Supreme Court says program that takes raisins away from farmers is unconstitutional

The Supreme Court ruled Monday that a 66-year-old program that lets the government take raisins away from farmers to help reduce supply and boost market prices is unconstitutional.

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In an 8-1 ruling, the justices said forcing raisin growers to give up part of their annual crop without full payment is an illegal confiscation of private property.

The ruling is a victory for California farmers Marvin and Laura Horne, who claimed they were losing money under a 1940s-era program they call outdated and ineffective. They were fined $695,000 for trying to get around the program.

A federal appeals court said the program was acceptable because the farmers benefited from higher market prices and didn't lose the entire value of their crop.

The government argued that the Hornes benefited from increased raisin prices, but their cause had won wide support from conservative groups opposed to government action that infringes on private property rights.

Writing for the court, Chief Justice John Roberts said the government must pay "just compensation" when it takes personal goods just as when it takes land away. He rejected the government's argument that the Hornes voluntarily chose to participate in the raisin market and have the option of selling different crops if they don't like it.

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"'Let them sell wine' is probably not much more comforting to the raisin growers than similar retorts have been to others throughout history," Roberts said. "Property rights cannot be so easily manipulated."

The program was authorized under a 1937 law that allows the U.S. Department of Agriculture to keep prices for raisins and other crops steady by helping to manage supply. A 1949 marketing order allowed farmers to form a Raisin Administrative Committee that would decide how much of the raisin crop handlers must turn over to the government each year.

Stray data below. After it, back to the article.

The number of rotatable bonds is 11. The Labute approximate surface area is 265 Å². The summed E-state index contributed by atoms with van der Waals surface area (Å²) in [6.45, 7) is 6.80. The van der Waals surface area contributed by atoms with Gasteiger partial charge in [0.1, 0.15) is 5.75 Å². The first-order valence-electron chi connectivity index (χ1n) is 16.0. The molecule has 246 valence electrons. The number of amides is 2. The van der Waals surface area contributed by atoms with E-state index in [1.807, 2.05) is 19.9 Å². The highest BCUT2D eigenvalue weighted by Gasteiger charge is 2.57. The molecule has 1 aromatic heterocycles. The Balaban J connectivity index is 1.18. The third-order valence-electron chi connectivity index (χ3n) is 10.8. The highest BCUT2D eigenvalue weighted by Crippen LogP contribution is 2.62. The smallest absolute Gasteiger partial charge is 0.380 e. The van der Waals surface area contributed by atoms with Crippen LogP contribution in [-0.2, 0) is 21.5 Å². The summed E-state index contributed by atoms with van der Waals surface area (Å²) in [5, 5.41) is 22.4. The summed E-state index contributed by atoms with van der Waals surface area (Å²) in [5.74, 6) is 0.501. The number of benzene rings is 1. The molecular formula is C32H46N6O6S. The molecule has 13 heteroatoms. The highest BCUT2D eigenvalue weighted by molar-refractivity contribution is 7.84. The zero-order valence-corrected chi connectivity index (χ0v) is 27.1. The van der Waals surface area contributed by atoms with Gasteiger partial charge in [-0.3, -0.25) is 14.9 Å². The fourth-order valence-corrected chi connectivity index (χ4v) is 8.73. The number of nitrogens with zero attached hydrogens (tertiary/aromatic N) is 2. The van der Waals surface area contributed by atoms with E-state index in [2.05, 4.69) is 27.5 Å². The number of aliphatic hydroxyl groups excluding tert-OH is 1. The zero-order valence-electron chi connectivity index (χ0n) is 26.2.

These raisins would be placed into a reserve pool to be sold outside the open market, used for the school lunch program, or given away to charities and foreign governments. Any profits from these reserve sales would go toward funding the committee and anything left over went back to the farmers.

The Hornes refused to participate in the program in 2003 and 2004, when raisin production far exceeded the expected demand. They tried to get around the regulations by packaging crops on their own instead of going through a middleman. But the department fined them for violating the rules.

Raisin handlers were required to give up 47 percent of their crop in 2003 season, but received far less than their costs of production. Farmers gave up 30 percent of the crop in 2004 and were paid nothing.

Raisin prices have been relatively stable recently and the committee has not ordered farmers to put crops in reserve since 2010.

Only a small number of other crops are regulated in the same way, though federal officials say most programs are not active.